Looking back at 2011 to gear up for 2012
This article has been updated.
The new year always generates a storm of lists of what will be hot (and what will not) in the year ahead.The new year always generates a storm of lists of what will be hot (and what will not) in the year ahead. It’s easy to get swept up in the endless trend spotting, predicting what will bring in the big bucks and what’s on its way out.
To kick off the new year, Canadian Pizza brings you a trend list you can count on. We chatted with Linda Strachan, a Toronto-based industry analyst for foodservice with The NPD Group. She shared the lowdown on where the pizza industry has been and where it’s headed.
1. Chains losing ground, independents holding steady
Year after year, pizza remains one of the top items ordered from restaurants across Canada. In fact, for the year ending August 2011, NPD reports that pizza was ordered at six per cent of all restaurant meals or snacks.
However, Strachan notes demand for pizza shrank by 3.7 million eating occasions – or by one per cent – between August 2010 and August 2011, the most recent reporting data available.
The data show that chains, which serve 67 per cent of all pizza occasions, experienced declining demand during that period. Independents didn’t gain any ground, but they didn’t lose any either; consumer demand stayed flat throughout the year.
“The big broad trends that are affecting pizza in a negative way are things that are going on in the marketplace. Number one, consumers are just using restaurants less at supper – that’s been in decline since pre-recession days,” Strachan says.
Evening meal restaurant visits have been in decline for three years running. This could reflect more cautious consumer spending in an uncertain economic climate, but Strachan says it could also be that consumers are choosing convenience foods from the grocery store over restaurant visits.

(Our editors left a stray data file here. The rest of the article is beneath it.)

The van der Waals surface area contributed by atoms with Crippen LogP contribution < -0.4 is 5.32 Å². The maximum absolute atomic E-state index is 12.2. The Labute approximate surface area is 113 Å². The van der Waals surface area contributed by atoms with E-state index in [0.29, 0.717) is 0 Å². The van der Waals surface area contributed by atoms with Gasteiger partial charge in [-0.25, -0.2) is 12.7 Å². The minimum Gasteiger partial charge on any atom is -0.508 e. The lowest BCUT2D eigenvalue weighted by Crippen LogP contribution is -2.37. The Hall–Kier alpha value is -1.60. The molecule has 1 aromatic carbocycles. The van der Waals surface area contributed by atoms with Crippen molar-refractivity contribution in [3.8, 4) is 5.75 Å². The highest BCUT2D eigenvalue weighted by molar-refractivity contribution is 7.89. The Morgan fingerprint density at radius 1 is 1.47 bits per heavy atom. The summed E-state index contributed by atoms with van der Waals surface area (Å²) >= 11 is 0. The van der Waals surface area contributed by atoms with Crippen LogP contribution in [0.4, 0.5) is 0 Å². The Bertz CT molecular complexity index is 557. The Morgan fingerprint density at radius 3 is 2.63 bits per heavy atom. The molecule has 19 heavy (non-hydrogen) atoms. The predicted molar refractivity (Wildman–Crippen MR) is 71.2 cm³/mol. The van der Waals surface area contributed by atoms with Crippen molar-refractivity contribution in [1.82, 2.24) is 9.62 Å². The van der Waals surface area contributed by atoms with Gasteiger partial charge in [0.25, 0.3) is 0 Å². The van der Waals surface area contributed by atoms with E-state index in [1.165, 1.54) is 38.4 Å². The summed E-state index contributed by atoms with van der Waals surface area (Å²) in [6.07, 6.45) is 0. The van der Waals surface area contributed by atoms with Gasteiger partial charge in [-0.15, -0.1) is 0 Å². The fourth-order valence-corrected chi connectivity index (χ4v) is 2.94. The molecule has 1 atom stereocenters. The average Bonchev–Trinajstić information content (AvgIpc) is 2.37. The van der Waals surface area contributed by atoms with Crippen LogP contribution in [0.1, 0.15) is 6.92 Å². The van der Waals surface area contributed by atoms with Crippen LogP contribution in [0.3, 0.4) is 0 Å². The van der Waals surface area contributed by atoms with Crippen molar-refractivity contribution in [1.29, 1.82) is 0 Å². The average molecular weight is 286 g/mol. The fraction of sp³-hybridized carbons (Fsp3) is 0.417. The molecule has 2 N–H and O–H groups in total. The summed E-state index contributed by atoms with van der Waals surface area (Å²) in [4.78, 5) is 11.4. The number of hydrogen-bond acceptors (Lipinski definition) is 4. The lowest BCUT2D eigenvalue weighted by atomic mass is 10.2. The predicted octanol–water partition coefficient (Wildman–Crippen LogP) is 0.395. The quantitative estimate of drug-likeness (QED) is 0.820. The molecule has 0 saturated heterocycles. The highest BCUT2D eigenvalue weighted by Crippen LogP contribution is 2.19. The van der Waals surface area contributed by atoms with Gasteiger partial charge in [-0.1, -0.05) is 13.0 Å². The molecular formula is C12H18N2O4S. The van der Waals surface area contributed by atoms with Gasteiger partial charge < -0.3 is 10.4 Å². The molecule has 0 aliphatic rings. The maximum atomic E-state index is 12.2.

When they do opt for restaurant visits, more parents are choosing to leave the kids at home. This phenomenon is really making its mark on the pizza industry – 11 per cent of all restaurant meals consumed by Canadian kids include pizza.
2. Aging appetites
As consumers get older, they tend to eat less pizza. NPD reports that kids under 13 and adults between the ages of 25 and 34 are the country’s biggest pizza eaters, logging 17 and 20 pizza meals, respectively, between August 2010 and August 2011.
Compare that to 12 occasions for the 35 to 44 set, 10 for 45- to 54-year-olds and nine for 55- to 64-year-olds. In that same time frame, the 65-and-older group averaged just five pizza occasions in 12 months.
To capture aging consumers as they move into their lowest pizza-eating years, Strachan suggests expanding your menu to include a wider range of items, such as pastas and salads. Many of the big chains already offer salad options, and Pizza Hut has moved into the pasta market with single-serve and family-sized options.
3. Finger foods
Supplementing a pizza menu with finger foods that are easy to snack on and share with others is a trend that shows no sign of going away anytime soon. Wings and breadsticks have already established themselves as menu fixtures, and Italian-inspired sandwiches like the spicy Italian sausage, meatball marinara and veal offerings rolled out at Pizza Pizza last summer are starting to gain volume.
Strachan recommends repurposing your pizza dough to create new items for your menu. Cheesy breadsticks to snack on between slices or cinnamon-sprinkled breadsticks that end a savoury meal on a sweet note are both gaining traction on menus.
4. Top toppings
Today’s consumers tend to consider themselves adventurous eaters, but when it comes to pizza, the classics still come out on top. According to NPD’s data, the 10 most popular toppings are:
- Cheese blend
- Green peppers
- Bacon/back bacon
- Italian sausage
Despite their affinity for old favourites, some consumers are expanding their gastronomic horizons. The following toppings have a small but growing presence atop the country’s pies:
- Non-Italian sausage
- Roasted garlic
- Sun-dried tomato
5. Artisanal innovation
Gourmet options are going mainstream, even filtering down to quick-service operations. The result? Artisanal offerings are now more widely available to consumers than ever before.
“We see that in different segments, and it’s certainly evident right now in pizza,” says Strachan. She points to three artisanal options rolled out by Domino’s Pizza in the United States last fall. The chain’s spinach and feta, Italian sausage and pepper trio, and Tuscan salami and roasted veggie pizzas come in a custom box. A store manager signs each box, guaranteeing that the pie is made fresh to order.
Other foodservice chains are also branding their products with the artisan label. Wendy’s has rolled out an artisan egg sandwich, and Starbucks is now offering a line of artisan breakfast sandwiches.